Playing the Selfish Game

I was talking yesterday about all the things on my social calendar – days and nights so full that they were stressing me out.  Not complaining, really.  Okay, I might have been complaining.  Definitely was complaining.  Looking at my daily planner, my Bible, I was reminded by a friend that if there was ever a time in my life that I needed to be selfish, that I deserved to be selfish, it was right now.  All I wanted to do that night was go to yoga and go home, pour a glass of malbec, make some mushroom ravioli, and watch Parenthood.

I feel very out of my element.  Yes, I know what being selfish is like – I was a teenager after all.  But in relationships,  I was used to putting others first, and not in a good way.  In a way that ended up tarnishing my self-esteem, placing myself second repeatedly, and resenting those that I gave to continuously.  In the end, it resulted in destroying what I was trying to save.

So, I’m no longer doing anything I don’t want to do.  I am not going out all the time for the sake of going out, simply because that is what a single girl should be doing.  I’ve been doing that consistently for two months and I’m friggin’ TIRED.  I must be good to myself – and if that means lighting some candles, sipping my second glass, watching Sportscenter, and researching French lessons, then so be it.  To me that sounds much more marvelous than making small talk and taking out an overused credit card.  At least I will be doing exactly what I want to do.

I have offered everything I have ever had to give.  I have nothing left at this point in time.  I am grieving, struggling, and finding my way back on my own terms and in my own way.

I have been blessed to have had many romantic things done for me over the years.  Constant flowers bought.  Mixed tapes recorded.  Jewelry presented.  Gifts wrapped with care.   Chocolates sent.  Continuous dinners prepared.  Single roses placed on my car.  Spontaneous romantic weekends with surprise destinations planned.  And it’s not that all those heartfelt declarations don’t stand for something.  But if you want to sweep me off my feet, don’t surprise me with a key to our new apartment with tears in your eyes.  It’s been done, and obviously the sentiment doesn’t carry equal weight between two people.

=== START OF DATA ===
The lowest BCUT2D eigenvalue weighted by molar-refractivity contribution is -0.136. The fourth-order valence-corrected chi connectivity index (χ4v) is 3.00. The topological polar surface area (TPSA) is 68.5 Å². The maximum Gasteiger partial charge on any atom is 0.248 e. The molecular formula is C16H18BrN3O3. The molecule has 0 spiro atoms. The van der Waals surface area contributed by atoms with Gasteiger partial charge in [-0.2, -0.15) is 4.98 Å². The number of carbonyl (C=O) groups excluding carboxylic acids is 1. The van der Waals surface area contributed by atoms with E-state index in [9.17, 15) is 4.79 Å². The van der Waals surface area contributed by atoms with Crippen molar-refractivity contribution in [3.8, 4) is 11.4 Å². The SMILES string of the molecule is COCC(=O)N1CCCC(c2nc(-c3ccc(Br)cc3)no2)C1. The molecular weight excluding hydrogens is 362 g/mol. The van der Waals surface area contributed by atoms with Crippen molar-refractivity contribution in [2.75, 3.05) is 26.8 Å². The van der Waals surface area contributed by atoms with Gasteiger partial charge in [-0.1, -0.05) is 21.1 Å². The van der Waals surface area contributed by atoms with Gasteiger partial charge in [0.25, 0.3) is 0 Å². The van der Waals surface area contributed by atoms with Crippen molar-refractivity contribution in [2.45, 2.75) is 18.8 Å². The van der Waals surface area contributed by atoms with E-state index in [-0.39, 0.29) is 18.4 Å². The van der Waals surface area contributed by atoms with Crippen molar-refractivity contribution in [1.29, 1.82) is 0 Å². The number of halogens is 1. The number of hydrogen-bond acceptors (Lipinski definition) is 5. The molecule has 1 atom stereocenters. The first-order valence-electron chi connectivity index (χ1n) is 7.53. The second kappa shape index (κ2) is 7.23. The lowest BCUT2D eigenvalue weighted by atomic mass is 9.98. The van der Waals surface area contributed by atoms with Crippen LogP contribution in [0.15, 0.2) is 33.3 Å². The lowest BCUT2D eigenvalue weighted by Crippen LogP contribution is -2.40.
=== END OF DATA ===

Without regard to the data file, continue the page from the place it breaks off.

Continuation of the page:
If you want to do something to impress me, don’t do the above.  Instead, show loyalty, devotion, selflessness, and commitment, for that would be new and refreshing, and something I have not had the pleasure of receiving.  Save your money on trips to the Hamptons, lovely as it was.  I can rent a car and get there on my own.

I just want to learn to be selfish.  It’s only me in this stadium and I have to memorize the plays, throw the perfect spiral,  protect my blind side, control the clock, and stiff arm my opponent.  I am my own offense and defense.  And I’m willing to show up everyday for practice.

(FYI – this beautiful picture above was taken by my very gifted friend Ion Sokhos. I’m buying this for above my fireplace.  Peruse his talent at


2 thoughts on “Playing the Selfish Game

  1. A good psychotherapist might say that a desire to become selfish is a defense mechanism, a REGRESSION back to a earlier time to deal with deep anxiety. You yourself said, “I was a teenager after all…”.

    You also said you have resented those that you gave to continuously. No matter what the relationship may be, when you look on another person as someone who can give you love, you are really faking love.

    Light your candles, make your dinner and watch your movie, but I’m guessing no matter how hard you try to be selfish you are going to really suck at it.

    Give without strings & give without attachment. Give because it is good to give and because it is the right thing to do. Sometimes people don’t appreciate your giving and sometimes take your giving for granted (to the point it hurts you, badly)…as a result would things be better if you stopped giving? Never!

    Saint Francis of Assisi said, “Lord, grant that I may not so much seek to be loved as to love.” Giving that is truly selfless can only lead to good things. Immerse yourself in the act of giving, care not how others receive it. Only this will lead to your true happiness…

    Happy Buddha Longtime

  2. it’s true, I do suck at it. I’m learning to revel in the “me” time, but I do enjoy doing all these things more with another person – watching movies, making dinner, etc.
    I understand your sentiment about giving, and not for the sake of receiving. Give to myself and give to others. I suppose there is a balance b/t the two, one that doesn’t lead me to disparaging myself in the process. Because I’m no good to others, if I’m not good to myself.
    Thanks for your inspirational words.

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